Blown engine in a 2004 Mazda3

In the middle of my move across the states, the tension pulley seized, causing the belt to snap. I decided to drive the car about 15 miles to the nearest mechanic, who fixed the pulley and belts. 2 days later I was climbing the Rockies when my car shook, flashed the engine oil, battery, and check engine lights. This was followed by a puff of white smoke. I pulled over and was unable to start the car again. Today I brought my car into a Mazda dealer and found out that the engine is fried. Basically, this wonderful car that I bought for 12k last year is going to cost 7500 for a new engine (including labor). My options are limited as I’m stranded in Denver and trying to get to the west coast in a couple days.

Do I have any cheaper options to make the car functional again (as in a less expensive way to replace/rebuild the engine)?

I could ship the car to Portland and let it sit there until I figure things out.

I don’t want to rush into the wrong decision, but I also need to leave Denver soon, and I can’t drop too much more money into this car.

My option now seems to be having the car towed and sold for parts.

Cut my losses and move on.

Any suggestions/hints/advice from those who have more experience with these matters?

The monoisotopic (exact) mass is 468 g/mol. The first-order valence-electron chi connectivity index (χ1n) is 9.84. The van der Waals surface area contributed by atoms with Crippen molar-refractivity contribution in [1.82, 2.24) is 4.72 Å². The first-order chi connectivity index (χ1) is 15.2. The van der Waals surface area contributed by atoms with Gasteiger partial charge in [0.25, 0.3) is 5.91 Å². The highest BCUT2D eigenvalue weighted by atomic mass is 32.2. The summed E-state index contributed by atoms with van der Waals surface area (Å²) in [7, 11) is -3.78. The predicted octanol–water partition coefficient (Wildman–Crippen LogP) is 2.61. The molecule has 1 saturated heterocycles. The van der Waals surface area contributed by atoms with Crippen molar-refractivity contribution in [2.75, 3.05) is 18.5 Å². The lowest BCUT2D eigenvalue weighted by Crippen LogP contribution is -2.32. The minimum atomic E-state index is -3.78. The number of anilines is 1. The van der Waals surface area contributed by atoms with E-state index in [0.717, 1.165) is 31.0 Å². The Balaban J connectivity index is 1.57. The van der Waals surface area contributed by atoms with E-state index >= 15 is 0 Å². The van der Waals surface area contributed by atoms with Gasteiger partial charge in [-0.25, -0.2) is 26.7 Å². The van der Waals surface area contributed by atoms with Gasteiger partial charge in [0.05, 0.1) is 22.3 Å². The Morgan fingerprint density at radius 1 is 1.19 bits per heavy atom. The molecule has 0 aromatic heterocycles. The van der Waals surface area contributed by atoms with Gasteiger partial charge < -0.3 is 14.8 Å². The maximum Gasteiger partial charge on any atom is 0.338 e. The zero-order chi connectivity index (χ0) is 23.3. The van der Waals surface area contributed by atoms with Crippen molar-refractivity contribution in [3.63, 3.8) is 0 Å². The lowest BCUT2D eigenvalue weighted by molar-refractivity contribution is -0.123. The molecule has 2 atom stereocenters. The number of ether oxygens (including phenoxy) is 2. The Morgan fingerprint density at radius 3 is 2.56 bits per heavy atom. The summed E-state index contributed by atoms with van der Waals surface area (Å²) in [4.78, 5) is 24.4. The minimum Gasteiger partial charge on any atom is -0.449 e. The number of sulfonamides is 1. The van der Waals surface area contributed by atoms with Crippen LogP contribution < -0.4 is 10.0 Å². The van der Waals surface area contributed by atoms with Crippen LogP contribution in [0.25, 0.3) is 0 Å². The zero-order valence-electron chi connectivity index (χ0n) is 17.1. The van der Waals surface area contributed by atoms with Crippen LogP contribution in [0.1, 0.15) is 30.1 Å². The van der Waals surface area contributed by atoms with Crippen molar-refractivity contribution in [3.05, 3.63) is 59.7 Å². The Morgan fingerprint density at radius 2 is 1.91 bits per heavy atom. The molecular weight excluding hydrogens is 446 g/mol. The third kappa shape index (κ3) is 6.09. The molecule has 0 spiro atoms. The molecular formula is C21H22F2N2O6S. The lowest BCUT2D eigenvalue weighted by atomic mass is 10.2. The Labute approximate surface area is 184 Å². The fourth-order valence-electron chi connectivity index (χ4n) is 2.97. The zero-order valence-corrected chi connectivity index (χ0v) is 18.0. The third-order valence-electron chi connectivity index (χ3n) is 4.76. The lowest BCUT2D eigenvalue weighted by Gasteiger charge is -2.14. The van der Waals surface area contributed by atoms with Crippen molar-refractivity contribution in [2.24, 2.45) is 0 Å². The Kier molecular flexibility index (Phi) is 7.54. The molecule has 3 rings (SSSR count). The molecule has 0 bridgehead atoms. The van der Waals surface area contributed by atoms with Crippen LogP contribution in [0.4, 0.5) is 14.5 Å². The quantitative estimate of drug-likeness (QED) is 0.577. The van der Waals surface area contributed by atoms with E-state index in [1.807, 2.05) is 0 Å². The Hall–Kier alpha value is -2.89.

Check the price on a U-Haul truck with a tow dolly. That might let you get the car to Portland for a reasonable price, then you can figure things out once you get there.

Your cheapest option would be to find a salvage yard who installs what they sell. They often do this for a nominal labor fee and guarantee the engine or whatever assembly that is being used.

A 7500 dollar engine on a near 7 year old Mazda? No way.
This is a tough (very tough) call to make but if I were in your shoes I’d get on the phone and start hitting some salvage yards up.
If that doesn’t pan out you really have to weigh where you’re at on this car financially, the cost of shipping it home, and any potential repairs costs when you get home.
It could be that it may be time to throw in the towel if the salvage yard angle is not viable.

In the future when a problem like this occurs you MUST stop immediately. Walk if necessary but do not operate a vehicle like this as it turns a dirt cheap fix into an extremely expensive one.
Ideally, the belts and tensioners should be replaced ever so often, no matter if it’s accessory belts/tensioners or timing belt/tensioners.

Thanks to both of you for the advice.